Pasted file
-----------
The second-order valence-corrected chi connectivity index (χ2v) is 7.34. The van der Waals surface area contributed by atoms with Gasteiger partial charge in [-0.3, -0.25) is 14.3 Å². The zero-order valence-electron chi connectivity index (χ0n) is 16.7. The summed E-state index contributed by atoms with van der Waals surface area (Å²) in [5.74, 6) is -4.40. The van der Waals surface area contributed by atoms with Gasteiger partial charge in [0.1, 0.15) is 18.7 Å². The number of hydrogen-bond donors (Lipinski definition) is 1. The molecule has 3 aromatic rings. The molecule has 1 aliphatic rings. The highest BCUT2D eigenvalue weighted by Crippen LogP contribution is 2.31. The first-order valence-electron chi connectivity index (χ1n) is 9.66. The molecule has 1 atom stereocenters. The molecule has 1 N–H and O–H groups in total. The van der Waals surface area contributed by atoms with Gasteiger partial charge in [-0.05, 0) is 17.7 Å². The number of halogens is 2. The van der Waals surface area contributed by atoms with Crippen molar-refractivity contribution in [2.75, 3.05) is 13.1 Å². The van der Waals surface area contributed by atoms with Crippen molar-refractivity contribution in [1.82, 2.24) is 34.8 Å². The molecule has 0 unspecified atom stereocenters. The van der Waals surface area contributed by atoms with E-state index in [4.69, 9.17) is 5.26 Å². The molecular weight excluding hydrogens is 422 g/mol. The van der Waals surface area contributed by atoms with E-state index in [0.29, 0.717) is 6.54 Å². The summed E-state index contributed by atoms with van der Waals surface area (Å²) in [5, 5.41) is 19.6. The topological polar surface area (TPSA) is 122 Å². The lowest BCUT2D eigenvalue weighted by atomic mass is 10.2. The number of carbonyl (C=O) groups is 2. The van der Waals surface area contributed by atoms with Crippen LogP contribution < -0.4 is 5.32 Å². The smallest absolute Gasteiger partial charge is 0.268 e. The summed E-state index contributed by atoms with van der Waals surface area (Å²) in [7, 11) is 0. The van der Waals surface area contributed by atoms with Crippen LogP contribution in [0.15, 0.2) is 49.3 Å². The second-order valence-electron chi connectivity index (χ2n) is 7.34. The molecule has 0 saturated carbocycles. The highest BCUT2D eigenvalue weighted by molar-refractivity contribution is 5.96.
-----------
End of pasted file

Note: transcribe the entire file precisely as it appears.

The second-order valence-corrected chi connectivity index (χ2v) is 7.34. The van der Waals surface area contributed by atoms with Gasteiger partial charge in [-0.3, -0.25) is 14.3 Å². The zero-order valence-electron chi connectivity index (χ0n) is 16.7. The summed E-state index contributed by atoms with van der Waals surface area (Å²) in [5.74, 6) is -4.40. The van der Waals surface area contributed by atoms with Gasteiger partial charge in [0.1, 0.15) is 18.7 Å². The number of hydrogen-bond donors (Lipinski definition) is 1. The molecule has 3 aromatic rings. The molecule has 1 aliphatic rings. The highest BCUT2D eigenvalue weighted by Crippen LogP contribution is 2.31. The first-order valence-electron chi connectivity index (χ1n) is 9.66. The molecule has 1 atom stereocenters. The molecule has 1 N–H and O–H groups in total. The van der Waals surface area contributed by atoms with Gasteiger partial charge in [-0.05, 0) is 17.7 Å². The number of halogens is 2. The van der Waals surface area contributed by atoms with Crippen molar-refractivity contribution in [2.75, 3.05) is 13.1 Å². The van der Waals surface area contributed by atoms with Crippen molar-refractivity contribution in [1.82, 2.24) is 34.8 Å². The molecule has 0 unspecified atom stereocenters. The van der Waals surface area contributed by atoms with E-state index in [4.69, 9.17) is 5.26 Å². The molecular weight excluding hydrogens is 422 g/mol. The van der Waals surface area contributed by atoms with E-state index in [0.29, 0.717) is 6.54 Å². The summed E-state index contributed by atoms with van der Waals surface area (Å²) in [5, 5.41) is 19.6. The topological polar surface area (TPSA) is 122 Å². The lowest BCUT2D eigenvalue weighted by atomic mass is 10.2. The number of carbonyl (C=O) groups is 2. The van der Waals surface area contributed by atoms with Crippen LogP contribution < -0.4 is 5.32 Å². The smallest absolute Gasteiger partial charge is 0.268 e. The summed E-state index contributed by atoms with van der Waals surface area (Å²) in [7, 11) is 0. The van der Waals surface area contributed by atoms with Crippen LogP contribution in [0.15, 0.2) is 49.3 Å². The second-order valence-electron chi connectivity index (χ2n) is 7.34. The molecule has 0 saturated carbocycles. The highest BCUT2D eigenvalue weighted by molar-refractivity contribution is 5.96.